The U.S. distributor for India-based Mahindra’s midsize diesel pickups says the first trucks its sells domestically will be assembled and exported from Mahindra’s overseas facilities instead of assembled from knockdown kits in Ohio, as had been originally expected. The change will subject the trucks to a 25 percent federal import tariff levied on foreign-built pickups but it’s also expected to expedite the truck’s arrival in America.
“We’ll be six weeks ahead of the curve getting into dealer showrooms by importing fully assembled trucks, though we’ll have to pay the import tax,” said Xavier Beguiristain, vice president of marketing for Global Vehicles U.S.A. Inc. “We’re doing this because we want to get the flow (of trucks) coming in to make sure dealers have trucks available when we’re launching. And when you look at the tax and assembly costs, we don’t think the spread is that huge. We’re not going to change MSRP – though, that hasn’t been determined yet – as far as the consumer goes.”
Beguiristain said Global Vehicles hasn’t determined how long it will import fully built vehicles from India into the U.S. before it partners with a still-to-be-determined domestic assembler that would allow the company to avoid the so-called “chicken tax.”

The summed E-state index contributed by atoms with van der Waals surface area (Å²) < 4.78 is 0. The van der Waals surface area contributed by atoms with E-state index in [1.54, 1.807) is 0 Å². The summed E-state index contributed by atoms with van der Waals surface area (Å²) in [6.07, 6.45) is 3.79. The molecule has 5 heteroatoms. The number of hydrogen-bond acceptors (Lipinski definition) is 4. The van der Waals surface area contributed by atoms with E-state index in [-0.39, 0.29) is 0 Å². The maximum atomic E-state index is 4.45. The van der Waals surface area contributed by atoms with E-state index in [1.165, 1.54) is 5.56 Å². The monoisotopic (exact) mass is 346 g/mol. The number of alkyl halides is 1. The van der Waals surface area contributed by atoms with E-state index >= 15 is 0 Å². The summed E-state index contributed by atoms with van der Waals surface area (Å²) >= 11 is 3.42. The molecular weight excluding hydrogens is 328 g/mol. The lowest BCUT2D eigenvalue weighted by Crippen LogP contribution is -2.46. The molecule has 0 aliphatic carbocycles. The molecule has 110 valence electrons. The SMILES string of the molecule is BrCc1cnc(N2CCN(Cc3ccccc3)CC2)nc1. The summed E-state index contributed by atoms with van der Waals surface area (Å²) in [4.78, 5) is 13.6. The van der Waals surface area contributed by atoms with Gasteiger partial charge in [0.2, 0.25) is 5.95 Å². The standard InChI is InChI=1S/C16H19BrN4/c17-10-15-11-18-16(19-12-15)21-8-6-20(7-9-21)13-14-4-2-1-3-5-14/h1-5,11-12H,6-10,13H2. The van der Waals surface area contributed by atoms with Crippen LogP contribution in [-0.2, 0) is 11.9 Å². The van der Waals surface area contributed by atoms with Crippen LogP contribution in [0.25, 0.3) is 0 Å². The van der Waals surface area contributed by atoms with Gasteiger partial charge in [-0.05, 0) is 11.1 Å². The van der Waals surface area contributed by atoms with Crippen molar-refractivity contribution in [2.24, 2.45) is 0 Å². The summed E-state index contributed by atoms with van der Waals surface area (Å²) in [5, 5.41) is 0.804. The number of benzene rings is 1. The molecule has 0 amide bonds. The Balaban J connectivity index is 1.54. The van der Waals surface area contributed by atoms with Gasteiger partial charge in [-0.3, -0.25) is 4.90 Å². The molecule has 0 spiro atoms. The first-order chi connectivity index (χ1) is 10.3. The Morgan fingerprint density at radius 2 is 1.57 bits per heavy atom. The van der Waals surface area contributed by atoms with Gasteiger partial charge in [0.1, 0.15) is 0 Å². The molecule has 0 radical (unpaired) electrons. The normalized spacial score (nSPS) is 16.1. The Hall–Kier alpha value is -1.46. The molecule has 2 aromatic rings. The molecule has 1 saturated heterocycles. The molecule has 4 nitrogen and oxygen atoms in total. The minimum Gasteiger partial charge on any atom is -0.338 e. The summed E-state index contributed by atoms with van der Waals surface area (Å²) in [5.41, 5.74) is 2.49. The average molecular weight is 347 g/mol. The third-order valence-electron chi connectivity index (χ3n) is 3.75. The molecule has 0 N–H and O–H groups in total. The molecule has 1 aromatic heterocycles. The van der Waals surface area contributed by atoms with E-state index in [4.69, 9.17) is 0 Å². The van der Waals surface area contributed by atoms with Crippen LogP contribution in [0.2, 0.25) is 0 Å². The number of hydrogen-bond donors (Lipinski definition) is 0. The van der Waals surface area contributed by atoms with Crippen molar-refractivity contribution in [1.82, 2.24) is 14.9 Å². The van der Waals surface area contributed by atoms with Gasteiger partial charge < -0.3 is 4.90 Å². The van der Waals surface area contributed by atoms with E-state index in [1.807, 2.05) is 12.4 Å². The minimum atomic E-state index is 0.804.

The term "chicken tax" originated in the early sixties during a trade dispute between the U.S. and Europe over U.S.-imported chickens, which were slapped with a special tax to protect West German farmers. The U.S. responded by slapping a 25 percent tariff on trucks imported from Europe.
Two cab configurations will be offered: a two-door regular cab and a four-door crew cab. Beguiristain expects the two-door model will be more popular than Global Vehicles and Mahindra had originally forecast.
“We think there’s going to be a big attraction to the two-door model,” said Beguiristain. “In the midsize segment there’s nothing else like it. It’s innovative. It’s much more like a two-door F-150 or Silverado because it has such high capacity for payload – 1.3-tons – but we expect to have 30 mpg combined. We originally thought our split would be 20 percent two-door, 80 percent four-door but we think it will be much higher for the two-door.”
Beguiristain said Global Vehicles and Mahindra expect the trucks will appeal to U.S. farmers who already own Mahindra tractors and are familiar with the Mahindra brand and active outdoor enthusiasts, like motocross riders – whom the company hopes to market to as it builds awareness among consumers by potentially sponsoring motocross events.
“The two-door has a 7-and-a-half-foot bed. A motocross bike is 7-feet 2-inches, so you can put it in the bed, close the gate and go. There’s nothing else you can do that with,” said Beguiristain.
Beguiristain says Mahindra could use motocross events across the country to market the truck; this would be similar to how Toyota launched the current Tundra in 2007.
The diesel-only truck will use a slightly modified version of Mahindra's "mHawk"' 2.2-liter inline four cylinder diesel engine. Final U.S. pricing for the pickup is expected in September, coinciding with the truck’s Sept. 1, 2009 scheduled start of production in India. The first trucks will arrive at U.S. dealers by December.
“Our goal is to be 10 to 15 percent less (in price) than a comparable model, like a Toyota Tacoma,” said Beguiristain.